Patrons decked out in formal wear, a gourmet dinner, and a flow of monetary contributions annually help to sustain an orchestra that is thriving musically on a relatively meager budget. This year’s affair, hosted by Kelly and Lee Styslinger, brought in $686,985.
And who better than George Gershwin to jump-start a symphony orchestra after a summer of silence? Swaying lyricism, memorable tunes that ooze nostalgia, and rhythms that induce finger-snapping and toe-tapping filled Jemison Concert Hall Friday night. Christopher Confessore, ASO’s principal pops conductor, is the ideal interpreter of this music. He understands its nuances, its grandeur and its sentimentality, and relished each.
The overture to the 1930 musical “Girl Crazy” excerpted “I Got Rhythm,” “Embraceable You” and other notable melodies. If “Fascinatin’ Rhythm” pumped up the adrenaline, “Lullaby” brought you back to earth with its lovely, muted melodies. Robert Russell Bennett’s orchestrations of selections from “Porgy and Bess” were played with precision and lightness.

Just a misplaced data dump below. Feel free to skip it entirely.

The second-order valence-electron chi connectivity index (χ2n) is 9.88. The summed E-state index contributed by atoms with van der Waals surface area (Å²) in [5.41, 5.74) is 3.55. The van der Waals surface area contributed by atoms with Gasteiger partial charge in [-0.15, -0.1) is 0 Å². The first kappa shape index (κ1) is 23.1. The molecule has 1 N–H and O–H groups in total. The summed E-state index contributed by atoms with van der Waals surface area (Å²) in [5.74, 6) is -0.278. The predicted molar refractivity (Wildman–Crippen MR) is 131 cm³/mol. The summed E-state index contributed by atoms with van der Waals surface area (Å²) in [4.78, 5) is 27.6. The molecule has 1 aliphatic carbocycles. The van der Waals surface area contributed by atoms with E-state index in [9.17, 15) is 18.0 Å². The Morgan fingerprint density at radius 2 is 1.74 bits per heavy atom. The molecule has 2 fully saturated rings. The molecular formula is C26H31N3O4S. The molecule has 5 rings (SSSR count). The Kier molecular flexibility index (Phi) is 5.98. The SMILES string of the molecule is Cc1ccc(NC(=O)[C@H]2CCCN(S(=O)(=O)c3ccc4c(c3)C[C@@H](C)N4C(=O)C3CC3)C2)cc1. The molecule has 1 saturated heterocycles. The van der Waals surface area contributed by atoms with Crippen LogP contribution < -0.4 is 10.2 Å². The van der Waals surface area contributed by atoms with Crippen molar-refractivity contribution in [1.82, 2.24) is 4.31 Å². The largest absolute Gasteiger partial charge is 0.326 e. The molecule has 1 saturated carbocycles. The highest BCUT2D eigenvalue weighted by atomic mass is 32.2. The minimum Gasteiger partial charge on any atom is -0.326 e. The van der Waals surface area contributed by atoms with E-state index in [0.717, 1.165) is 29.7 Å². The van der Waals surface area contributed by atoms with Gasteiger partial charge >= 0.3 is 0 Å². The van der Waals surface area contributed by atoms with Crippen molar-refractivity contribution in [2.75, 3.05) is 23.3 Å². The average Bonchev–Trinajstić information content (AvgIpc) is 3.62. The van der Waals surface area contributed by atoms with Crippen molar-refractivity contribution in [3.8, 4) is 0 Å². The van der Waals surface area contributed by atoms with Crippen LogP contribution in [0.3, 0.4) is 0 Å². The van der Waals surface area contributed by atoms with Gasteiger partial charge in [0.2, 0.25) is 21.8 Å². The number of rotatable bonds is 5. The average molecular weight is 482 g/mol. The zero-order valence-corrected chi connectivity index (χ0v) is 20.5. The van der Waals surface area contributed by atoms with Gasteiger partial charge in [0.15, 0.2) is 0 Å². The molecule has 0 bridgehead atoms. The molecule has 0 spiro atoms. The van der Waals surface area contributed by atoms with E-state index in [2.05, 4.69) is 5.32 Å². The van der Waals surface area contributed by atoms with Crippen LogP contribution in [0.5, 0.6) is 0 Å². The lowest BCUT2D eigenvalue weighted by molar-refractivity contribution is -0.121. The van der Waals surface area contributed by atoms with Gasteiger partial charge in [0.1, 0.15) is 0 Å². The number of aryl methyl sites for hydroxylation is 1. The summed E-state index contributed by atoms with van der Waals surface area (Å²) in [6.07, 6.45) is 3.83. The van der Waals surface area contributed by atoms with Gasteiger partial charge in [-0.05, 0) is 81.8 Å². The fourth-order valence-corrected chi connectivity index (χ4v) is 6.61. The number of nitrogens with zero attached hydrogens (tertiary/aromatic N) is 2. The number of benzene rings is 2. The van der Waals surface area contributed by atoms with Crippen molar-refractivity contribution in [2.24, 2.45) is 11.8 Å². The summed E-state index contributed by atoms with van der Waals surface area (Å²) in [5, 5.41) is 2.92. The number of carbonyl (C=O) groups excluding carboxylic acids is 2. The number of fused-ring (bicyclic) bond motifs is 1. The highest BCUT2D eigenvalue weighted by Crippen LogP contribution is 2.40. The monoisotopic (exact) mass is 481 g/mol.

But it was “Rhapsody in Blue,” perhaps Gershwin’s best-known orchestral work, that lit up the hall. Yakov Kasman, the UAB pianist whose specialty is music from his native Russia, was the soloist, and there was an undeniable Russian-ness that seeped into this performance. Backed by a spacious orchestral sound and swaggering clarinet, trumpet and trombone solos, Kasman was raucous at times, outlandish at others, often glossing over scale runs at blinding speed. Yet never was this performance lacking for riveting entertainment.
The pianist seemed to be having a rollicking good time, and so did the audience, which rose immediately to applaud. A bit of Moscow on the Hudson? Perhaps. Style to match the rest of the evening? Most definitely.
(by Michael Huebner - Birmingham News)